A criminal record can often keep you from accomplishing your goals in life. Criminal convictions (or in some cases, even criminal charges that have been dismissed) may keep you from getting the job that you want.In certain circumstances, you may have the opportunity to have your criminal record erased. The erasing of an individual’s criminal record in North Carolina is done by a process called an expunction (or expungement.)
Generally, in order to qualify for an expungement in North Carolina, and individual must fall into one of three main categories:
- Charged with an offense, but was found “not guilty” or the case was “dismissed.”
- Convicted of certain listed offenses, while under the age of either 18 or 22.
- Convicted of a non-violent felony or misdemeanor, regardless of an individual’s age, if that person has had no other criminal convictions in the 15 years since the conviction.
THERE ARE TYPICALLY MANY STEPS IN THE EXPUNGEMENTS PROCESS
- It is necessary to obtain a copy of the criminal record for the person who is seeking the expungement. This is needed to determine if that person will be qualified to have their record erased. Judges often will want to see the criminal record of the applicant before approving the expungement.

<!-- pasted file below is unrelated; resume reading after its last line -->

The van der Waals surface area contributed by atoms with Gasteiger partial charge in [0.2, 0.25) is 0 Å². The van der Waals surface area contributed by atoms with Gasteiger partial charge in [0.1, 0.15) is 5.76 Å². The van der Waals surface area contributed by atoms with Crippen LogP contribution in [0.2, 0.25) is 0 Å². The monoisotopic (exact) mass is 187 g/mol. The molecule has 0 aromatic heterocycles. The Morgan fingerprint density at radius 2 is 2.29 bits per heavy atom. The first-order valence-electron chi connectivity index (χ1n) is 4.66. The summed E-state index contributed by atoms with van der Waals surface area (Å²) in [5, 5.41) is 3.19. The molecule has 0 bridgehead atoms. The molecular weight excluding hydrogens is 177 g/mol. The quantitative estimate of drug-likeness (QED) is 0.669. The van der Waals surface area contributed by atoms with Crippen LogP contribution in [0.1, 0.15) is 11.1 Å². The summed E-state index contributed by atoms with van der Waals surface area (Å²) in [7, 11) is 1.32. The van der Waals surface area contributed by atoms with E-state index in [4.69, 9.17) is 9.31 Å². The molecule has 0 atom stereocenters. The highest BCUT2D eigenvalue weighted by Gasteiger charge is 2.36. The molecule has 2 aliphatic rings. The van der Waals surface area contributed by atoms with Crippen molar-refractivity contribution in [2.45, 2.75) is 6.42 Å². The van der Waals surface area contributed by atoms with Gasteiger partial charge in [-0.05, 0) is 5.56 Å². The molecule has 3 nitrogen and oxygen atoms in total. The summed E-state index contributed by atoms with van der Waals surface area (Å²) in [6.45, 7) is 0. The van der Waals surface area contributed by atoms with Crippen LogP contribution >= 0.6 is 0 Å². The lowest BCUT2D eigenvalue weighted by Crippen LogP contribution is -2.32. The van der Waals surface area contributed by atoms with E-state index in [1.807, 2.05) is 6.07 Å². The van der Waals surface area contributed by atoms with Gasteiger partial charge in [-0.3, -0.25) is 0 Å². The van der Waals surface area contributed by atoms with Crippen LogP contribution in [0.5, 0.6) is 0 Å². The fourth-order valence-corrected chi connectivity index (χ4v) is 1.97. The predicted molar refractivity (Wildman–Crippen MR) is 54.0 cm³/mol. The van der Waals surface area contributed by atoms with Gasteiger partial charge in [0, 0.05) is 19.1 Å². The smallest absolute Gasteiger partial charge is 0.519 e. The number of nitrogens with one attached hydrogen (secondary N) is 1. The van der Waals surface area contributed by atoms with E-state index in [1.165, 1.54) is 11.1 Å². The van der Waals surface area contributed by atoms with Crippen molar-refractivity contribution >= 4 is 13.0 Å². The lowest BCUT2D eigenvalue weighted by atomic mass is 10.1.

- After reviewing the criminal record of the applicant and determining if the applicant qualifies for an expungement, the applicant must prepare the necessary court documents to get the expungement process underway. These documents will include a petition and often accompanying affidavits.
- After obtaining a criminal record and preparing the necessary paperwork, the paperwork is submitted to the necessary local authorities for approval and signatures. These documents should be signed by a local judge (and in some instances, a District Attorney) in the judicial district where the paperwork will be filed.
- After the paperwork has been signed, it then must be filed in the clerk’s office, and sent to the State Bureau of Investigations and the Administrative Office of the Courts for approval.
- If approved by the State Bureau of Investigations and the Administrative Office of the Courts, the necessary paperwork must be submitted again to the presiding judge.
As you have probably guessed, the expungement process can take several months to be completed, and even longer if each step is not done properly.
At the Law Office of Daniel Hines Entzminger, we handle expungement cases for those individuals who legally qualify for such relief. To find out if you qualify, please contact our office and schedule an appointment. A knowledgeable attorney can assist you with having your record expunged. The help you need may be closer than you think.